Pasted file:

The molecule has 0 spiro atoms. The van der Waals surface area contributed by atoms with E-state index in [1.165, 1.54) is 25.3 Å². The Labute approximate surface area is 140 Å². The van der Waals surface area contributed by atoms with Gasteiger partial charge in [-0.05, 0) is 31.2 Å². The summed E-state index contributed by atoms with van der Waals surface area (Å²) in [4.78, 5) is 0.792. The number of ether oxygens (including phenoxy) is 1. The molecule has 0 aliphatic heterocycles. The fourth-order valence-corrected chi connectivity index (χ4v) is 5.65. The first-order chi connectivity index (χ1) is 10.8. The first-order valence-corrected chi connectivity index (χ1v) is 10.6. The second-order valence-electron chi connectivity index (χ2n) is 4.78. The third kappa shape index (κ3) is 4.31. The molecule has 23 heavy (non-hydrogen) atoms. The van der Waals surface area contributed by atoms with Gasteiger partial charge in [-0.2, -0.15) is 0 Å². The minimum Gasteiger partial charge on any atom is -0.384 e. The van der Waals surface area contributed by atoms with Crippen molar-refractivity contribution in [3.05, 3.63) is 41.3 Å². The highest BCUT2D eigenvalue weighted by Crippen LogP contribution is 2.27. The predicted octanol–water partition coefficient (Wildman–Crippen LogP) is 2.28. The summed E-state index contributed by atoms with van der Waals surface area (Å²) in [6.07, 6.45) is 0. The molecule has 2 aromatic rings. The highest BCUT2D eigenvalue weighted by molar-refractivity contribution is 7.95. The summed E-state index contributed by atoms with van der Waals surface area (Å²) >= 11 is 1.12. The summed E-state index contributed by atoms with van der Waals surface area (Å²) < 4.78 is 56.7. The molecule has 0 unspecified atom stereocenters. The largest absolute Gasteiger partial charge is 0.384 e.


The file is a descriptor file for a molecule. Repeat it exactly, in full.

The molecule has 0 spiro atoms. The van der Waals surface area contributed by atoms with E-state index in [1.165, 1.54) is 25.3 Å². The Labute approximate surface area is 140 Å². The van der Waals surface area contributed by atoms with Gasteiger partial charge in [-0.05, 0) is 31.2 Å². The summed E-state index contributed by atoms with van der Waals surface area (Å²) in [4.78, 5) is 0.792. The number of ether oxygens (including phenoxy) is 1. The molecule has 0 aliphatic heterocycles. The fourth-order valence-corrected chi connectivity index (χ4v) is 5.65. The first-order chi connectivity index (χ1) is 10.8. The first-order valence-corrected chi connectivity index (χ1v) is 10.6. The second-order valence-electron chi connectivity index (χ2n) is 4.78. The third kappa shape index (κ3) is 4.31. The molecule has 23 heavy (non-hydrogen) atoms. The van der Waals surface area contributed by atoms with Gasteiger partial charge in [-0.2, -0.15) is 0 Å². The minimum Gasteiger partial charge on any atom is -0.384 e. The van der Waals surface area contributed by atoms with Crippen molar-refractivity contribution in [3.05, 3.63) is 41.3 Å². The highest BCUT2D eigenvalue weighted by Crippen LogP contribution is 2.27. The predicted octanol–water partition coefficient (Wildman–Crippen LogP) is 2.28. The summed E-state index contributed by atoms with van der Waals surface area (Å²) in [6.07, 6.45) is 0. The molecule has 2 aromatic rings. The highest BCUT2D eigenvalue weighted by molar-refractivity contribution is 7.95. The summed E-state index contributed by atoms with van der Waals surface area (Å²) >= 11 is 1.12. The summed E-state index contributed by atoms with van der Waals surface area (Å²) < 4.78 is 56.7. The molecule has 0 unspecified atom stereocenters. The largest absolute Gasteiger partial charge is 0.384 e.